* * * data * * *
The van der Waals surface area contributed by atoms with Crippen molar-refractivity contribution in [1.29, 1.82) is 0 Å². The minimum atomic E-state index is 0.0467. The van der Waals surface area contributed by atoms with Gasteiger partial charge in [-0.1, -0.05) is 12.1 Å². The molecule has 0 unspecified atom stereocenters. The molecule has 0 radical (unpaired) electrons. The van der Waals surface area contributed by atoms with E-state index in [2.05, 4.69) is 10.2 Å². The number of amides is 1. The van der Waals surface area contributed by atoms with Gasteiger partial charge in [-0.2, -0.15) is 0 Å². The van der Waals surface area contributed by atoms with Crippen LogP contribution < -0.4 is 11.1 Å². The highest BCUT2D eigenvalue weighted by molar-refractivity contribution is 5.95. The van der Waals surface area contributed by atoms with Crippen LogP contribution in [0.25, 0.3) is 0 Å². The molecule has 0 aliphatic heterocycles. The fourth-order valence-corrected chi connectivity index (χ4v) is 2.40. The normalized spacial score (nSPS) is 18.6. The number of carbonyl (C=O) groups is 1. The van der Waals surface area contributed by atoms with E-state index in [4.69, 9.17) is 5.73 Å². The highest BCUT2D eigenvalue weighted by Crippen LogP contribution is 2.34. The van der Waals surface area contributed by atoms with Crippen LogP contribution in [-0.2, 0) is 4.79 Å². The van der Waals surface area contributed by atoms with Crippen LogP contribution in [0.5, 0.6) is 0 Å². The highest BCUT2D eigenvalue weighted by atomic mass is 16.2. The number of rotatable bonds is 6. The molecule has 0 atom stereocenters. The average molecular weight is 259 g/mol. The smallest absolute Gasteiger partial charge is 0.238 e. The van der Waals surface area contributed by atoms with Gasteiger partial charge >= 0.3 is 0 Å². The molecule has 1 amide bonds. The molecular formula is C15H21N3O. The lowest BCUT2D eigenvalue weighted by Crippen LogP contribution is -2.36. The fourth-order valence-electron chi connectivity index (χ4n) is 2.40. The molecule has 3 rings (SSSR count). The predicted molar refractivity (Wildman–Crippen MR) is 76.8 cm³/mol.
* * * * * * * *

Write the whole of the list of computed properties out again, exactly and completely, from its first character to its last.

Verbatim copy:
The van der Waals surface area contributed by atoms with Crippen molar-refractivity contribution in [1.29, 1.82) is 0 Å². The minimum atomic E-state index is 0.0467. The van der Waals surface area contributed by atoms with Gasteiger partial charge in [-0.1, -0.05) is 12.1 Å². The molecule has 0 unspecified atom stereocenters. The molecule has 0 radical (unpaired) electrons. The van der Waals surface area contributed by atoms with E-state index in [2.05, 4.69) is 10.2 Å². The number of amides is 1. The van der Waals surface area contributed by atoms with Gasteiger partial charge in [-0.2, -0.15) is 0 Å². The van der Waals surface area contributed by atoms with Crippen LogP contribution < -0.4 is 11.1 Å². The highest BCUT2D eigenvalue weighted by molar-refractivity contribution is 5.95. The van der Waals surface area contributed by atoms with Crippen LogP contribution in [0.25, 0.3) is 0 Å². The molecule has 0 aliphatic heterocycles. The fourth-order valence-corrected chi connectivity index (χ4v) is 2.40. The normalized spacial score (nSPS) is 18.6. The number of carbonyl (C=O) groups is 1. The van der Waals surface area contributed by atoms with E-state index in [4.69, 9.17) is 5.73 Å². The highest BCUT2D eigenvalue weighted by Crippen LogP contribution is 2.34. The van der Waals surface area contributed by atoms with Crippen LogP contribution in [-0.2, 0) is 4.79 Å². The van der Waals surface area contributed by atoms with Crippen LogP contribution in [0.5, 0.6) is 0 Å². The highest BCUT2D eigenvalue weighted by atomic mass is 16.2. The number of rotatable bonds is 6. The molecule has 0 atom stereocenters. The average molecular weight is 259 g/mol. The smallest absolute Gasteiger partial charge is 0.238 e. The van der Waals surface area contributed by atoms with Gasteiger partial charge >= 0.3 is 0 Å². The molecule has 1 amide bonds. The molecular formula is C15H21N3O. The lowest BCUT2D eigenvalue weighted by Crippen LogP contribution is -2.36. The fourth-order valence-electron chi connectivity index (χ4n) is 2.40. The molecule has 3 rings (SSSR count). The predicted molar refractivity (Wildman–Crippen MR) is 76.8 cm³/mol.